Written and directed by Paul Thomas Anderson, Magnolia tells the stories of several characters including a self-help guru, a loner cop, a quiz show host, a former child genius, a current child genius, a male nurse and a dying father looking for his long lost son.
Magnolia is very much a character driven piece and, even though there are more than enough outrageous occurrences to be found, is mainly noticeable for the actors’ performances and the development of their characters. Very early on, a whole barrage of characters is thrown at us at a breakneck pace, introducing the main characters left, right and centre. While it may initially appear that it will be a challenge to keep track of them all (which is partly the case as by the end, I still didn’t know half their names!), the pacing soon slows down as the individual characters come in to focus.
As a bona fide ensemble piece, there are plenty of powerful, emotionally heavy performances to be found. Perhaps most prominent is Tom Cruise, who is positively manic and outrageous as Frank T. J. Mackey, a . . . unique . . . character who hosts seminars on teaching men how to take what they want and to . . . conquer . . . women. A truly powerhouse performance, appearing as if he’s high on sugar and a few kilos of cocaine, Cruise is positively mesmerising and full of life, while also having plenty of emotionally powerful scenes towards the end that are full of character depth. Cruise displays a wide range in Magnolia and is certainly one of his most memorable roles.
Elsewhere, the wonderful Julianne Moore is note perfect (as you can expect) as she goes through the emotional ringer as her husband slowly dies. Her character arc is one of the more interesting ones as she reveals that she married the dying Earl Partridge simply because she wanted a sugar daddy but ended up falling in love with him, despising herself for the actions she has taken. William H. Macy also has a unique role as former child genius Donnie Smith, though I found his character motivations a bit difficult to fathom, Phillip Baker Hall gives plenty of emotionally powerful scenes as ailing quiz show host Jimmy Gator and Jeremy Blackman is fascinating as the child prodigy who suffers through pushy stage parents and unfeeling adults, slowly losing his mind and getting angry at the people around him.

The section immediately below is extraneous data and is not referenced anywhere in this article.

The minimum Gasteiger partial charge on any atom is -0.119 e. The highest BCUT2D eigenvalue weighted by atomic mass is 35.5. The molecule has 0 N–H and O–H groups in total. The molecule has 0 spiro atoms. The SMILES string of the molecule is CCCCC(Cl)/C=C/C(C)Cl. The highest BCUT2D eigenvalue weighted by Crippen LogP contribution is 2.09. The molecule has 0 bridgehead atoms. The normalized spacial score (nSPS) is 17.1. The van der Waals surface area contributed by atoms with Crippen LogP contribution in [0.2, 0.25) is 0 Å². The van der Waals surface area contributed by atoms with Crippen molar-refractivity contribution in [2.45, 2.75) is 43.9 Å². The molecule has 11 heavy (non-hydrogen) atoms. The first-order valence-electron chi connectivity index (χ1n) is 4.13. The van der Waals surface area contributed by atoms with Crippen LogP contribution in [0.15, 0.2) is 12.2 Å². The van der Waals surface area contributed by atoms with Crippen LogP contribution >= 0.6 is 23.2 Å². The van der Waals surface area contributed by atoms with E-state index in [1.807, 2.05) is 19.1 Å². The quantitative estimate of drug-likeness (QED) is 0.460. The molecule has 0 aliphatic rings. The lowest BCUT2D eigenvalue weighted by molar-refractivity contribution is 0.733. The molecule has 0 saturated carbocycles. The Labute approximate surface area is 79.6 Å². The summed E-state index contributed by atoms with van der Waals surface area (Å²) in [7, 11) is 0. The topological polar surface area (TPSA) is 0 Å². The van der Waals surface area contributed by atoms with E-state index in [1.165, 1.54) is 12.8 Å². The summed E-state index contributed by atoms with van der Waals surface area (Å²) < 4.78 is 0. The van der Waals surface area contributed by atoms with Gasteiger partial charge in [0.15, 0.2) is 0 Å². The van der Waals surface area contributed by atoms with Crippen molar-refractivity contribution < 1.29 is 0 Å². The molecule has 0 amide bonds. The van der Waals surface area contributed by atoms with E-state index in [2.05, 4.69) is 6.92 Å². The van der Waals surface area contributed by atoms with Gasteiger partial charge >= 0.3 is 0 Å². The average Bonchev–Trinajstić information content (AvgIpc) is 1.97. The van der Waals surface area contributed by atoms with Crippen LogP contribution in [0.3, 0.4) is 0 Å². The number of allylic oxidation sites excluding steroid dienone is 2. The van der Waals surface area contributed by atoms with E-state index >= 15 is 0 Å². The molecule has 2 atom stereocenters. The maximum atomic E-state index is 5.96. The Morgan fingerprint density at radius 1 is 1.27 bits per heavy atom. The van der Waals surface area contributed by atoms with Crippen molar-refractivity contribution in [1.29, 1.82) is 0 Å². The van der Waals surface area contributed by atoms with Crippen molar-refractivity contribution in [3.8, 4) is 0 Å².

Paul Thomas Anderson successfully gets a whole host of three-dimensional, affecting performances from his actors and the ensemble cast is something to behold. His direction is also effective, using long tracking shots to switch from character to character and knowing when to utilise close ups during the emotionally heavy moments.
As mentioned before, there are plenty of wild, outrageous moments in Magnolia that go alongside the tender, emotional scenes including an early scene where a suicide turns into a murder and an insane scene involving several frogs. It’s good to see this level of imagination and outrageousness; it keeps things interesting and injects a certain energy to proceedings.
I found the film to strangely be aesthetically similar to Requiem for a Dream, given its several delirium-induced moments and scenes that take place during nightmarish TV shows and infomercials. The score is also similar in places and carries that same bleakness and darkness.
The film’s generous runtime can be a bit of an issue though – Anderson himself has called it “unmerciful”, remarking that he could very well have cut a few story threads out. I also found it a little hard to figure out just what message the film was trying to put across; I understand that it’s supposed to be about living with the actions that we’ve made as well as forgiveness and whatnot but the themes didn’t really hit home for me.
Sometimes manic and delirious, sometimes thoughtful and affecting, Magnolia is a powerful film supported by unique characters, solid writing/directing and superb performances.
★ ★ ★ ★